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It's Time - It's Time To Set Goals

"As powerful as government is, it can only do so much by itself.  Government can never take the place of parents in raising children. Government can never take the place of families and churches and synagogues in teaching values. Government can never take the place of people in our communities working together and looking out for each other.

Government can, of course, provide opportunities and encouragement. Government can help the next generation become better off. But government cannot make the next generation better. Government can set goals, but only people can touch souls."[1] 

I read this quote at my swearing-in ceremony in 2011 when I was originally sworn in as a Cuyahoga County Councilmember and it has been framed and hanging in my Columbus legislative office since 2017. 

In 2004, I met former United States Senator and Georgia Governor, Zell Miller. In a candid conversation with him, I mentioned that the above quote from his book, A National Party No More, had a positive impact on my view on the role of government and public policy.

As I've written in this series of "It's Time..." guest columns, the path to addressing and working to resolve the challenges facing our communities, state and nation can be lengthy and should be deliberate. The challenges we face are many and opinions are strong. In order to address these issues, we need to harness that same, if not an even greater, level of energy as used in the expression of our thoughts on these challenges and apply it towards finding a solution to these challenges.

In my guest column, "It's Time...It's Time To Unify", I have addressed the need for us to Unify by exercising respect and tolerance for those who have different opinions from us.  Followed by my guest column, "It's Time...It's Time To Talk Not Text", I have also addressed the need for us to exercise courtesy in our deportment with others.

If we have taken a day of reflection, if we have embraced the values of respect and tolerance and believe that courtesy must be a characteristic applied when conducting conversations on subjects that may not be amenable to some - then we should be at the point in the process where we can start to set goals.

"Setting goals is the first step in turning the invisible to visible." - Tony Robbins

In order for goals to be meaningful and serve as intended, they must meet four objectives: easily defined, measurable, attainable, and have a deadline. The challenges that we are facing today are extremely complex - but that should not restrict us in our ability to easily define an overall goal or objective; the more nuanced details will be defined during the process. In order to be able to define the progress of the challenge, in defining the process, we should ensure that the pathway is marked with measurable milestones. In my opinion, the most problematic component of working through a challenge is becoming discouraged that the objectives are simply not attainable, at which point the process comes to a halt.  And finally, the goal should have a deadline.  We must have a timeline to work towards and a completion date for the actions identified. This will keep the process on track and moving forward. It will create a sense of urgency. I'd like to emphasize that throughout this process each of the four objectives, will and should change us as we move through the process. Flexibility is a key component in working through the process - changes to the objective may occur and the overall goal may be modified as the discussions progress.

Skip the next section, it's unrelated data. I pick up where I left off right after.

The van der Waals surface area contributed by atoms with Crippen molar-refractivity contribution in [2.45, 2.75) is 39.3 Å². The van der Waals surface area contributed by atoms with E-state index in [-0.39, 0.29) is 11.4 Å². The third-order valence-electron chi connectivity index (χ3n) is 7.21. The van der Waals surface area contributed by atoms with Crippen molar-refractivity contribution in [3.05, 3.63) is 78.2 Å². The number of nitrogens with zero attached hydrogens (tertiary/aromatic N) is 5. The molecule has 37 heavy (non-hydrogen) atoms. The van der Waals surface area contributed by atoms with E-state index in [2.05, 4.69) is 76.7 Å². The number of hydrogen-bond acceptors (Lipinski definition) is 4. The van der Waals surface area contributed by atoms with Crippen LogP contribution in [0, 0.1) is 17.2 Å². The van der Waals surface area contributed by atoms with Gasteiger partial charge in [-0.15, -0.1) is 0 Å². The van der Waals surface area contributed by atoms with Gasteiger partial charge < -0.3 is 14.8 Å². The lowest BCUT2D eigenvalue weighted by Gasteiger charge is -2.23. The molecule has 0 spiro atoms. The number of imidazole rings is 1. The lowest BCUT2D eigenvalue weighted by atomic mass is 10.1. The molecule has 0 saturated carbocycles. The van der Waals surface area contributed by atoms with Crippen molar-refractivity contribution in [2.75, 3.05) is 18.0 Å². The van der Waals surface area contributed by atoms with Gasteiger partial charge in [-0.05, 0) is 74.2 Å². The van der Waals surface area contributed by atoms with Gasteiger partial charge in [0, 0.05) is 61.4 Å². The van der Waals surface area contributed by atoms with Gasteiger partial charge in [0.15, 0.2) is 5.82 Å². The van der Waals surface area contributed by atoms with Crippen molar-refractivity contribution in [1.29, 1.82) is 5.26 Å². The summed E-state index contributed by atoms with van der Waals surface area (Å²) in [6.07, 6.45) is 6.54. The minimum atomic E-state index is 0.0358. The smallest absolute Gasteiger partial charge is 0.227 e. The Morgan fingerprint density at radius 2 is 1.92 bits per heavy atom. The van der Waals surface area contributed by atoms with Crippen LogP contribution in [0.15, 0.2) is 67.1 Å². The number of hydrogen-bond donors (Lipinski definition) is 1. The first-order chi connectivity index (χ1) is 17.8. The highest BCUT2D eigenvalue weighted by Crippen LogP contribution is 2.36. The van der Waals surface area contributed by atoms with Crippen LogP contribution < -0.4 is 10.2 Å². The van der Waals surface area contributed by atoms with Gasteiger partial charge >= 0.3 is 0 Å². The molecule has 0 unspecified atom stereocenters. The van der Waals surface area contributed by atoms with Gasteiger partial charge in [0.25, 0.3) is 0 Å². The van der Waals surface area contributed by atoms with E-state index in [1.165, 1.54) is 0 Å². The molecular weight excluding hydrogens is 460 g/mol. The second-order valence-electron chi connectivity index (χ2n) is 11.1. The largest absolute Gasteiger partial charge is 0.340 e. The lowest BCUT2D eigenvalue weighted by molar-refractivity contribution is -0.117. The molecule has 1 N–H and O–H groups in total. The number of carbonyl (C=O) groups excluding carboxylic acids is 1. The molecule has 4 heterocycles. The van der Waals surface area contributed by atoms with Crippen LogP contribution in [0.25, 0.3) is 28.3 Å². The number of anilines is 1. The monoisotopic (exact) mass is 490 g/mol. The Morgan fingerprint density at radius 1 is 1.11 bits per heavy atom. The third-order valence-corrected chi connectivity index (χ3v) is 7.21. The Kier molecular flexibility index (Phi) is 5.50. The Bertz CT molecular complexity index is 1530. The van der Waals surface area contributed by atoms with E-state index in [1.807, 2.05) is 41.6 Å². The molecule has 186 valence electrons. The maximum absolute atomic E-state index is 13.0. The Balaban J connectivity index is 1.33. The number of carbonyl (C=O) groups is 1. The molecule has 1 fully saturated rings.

Once again, respect, tolerance and courtesy must be the driving characteristics in these goal setting sessions. Goals as articulated by Zell Miller, when he concluded "Government can set goals but only people can touch souls" is more evident today than ever.  It is incumbent upon us as legislative leaders to facilitate the process, but this is a not a one-way street - it's not even a two-way street, but a multifaceted highway for us to move forward.  We need everyone's participation and welcome engagement.

I don't know what the ultimate answer will look like because I am one person with one perspective.  Defining these objectives will need to be a collective effort, approached in good faith with respect, tolerance and courtesy. 

We must begin the process of setting goals - the time is now.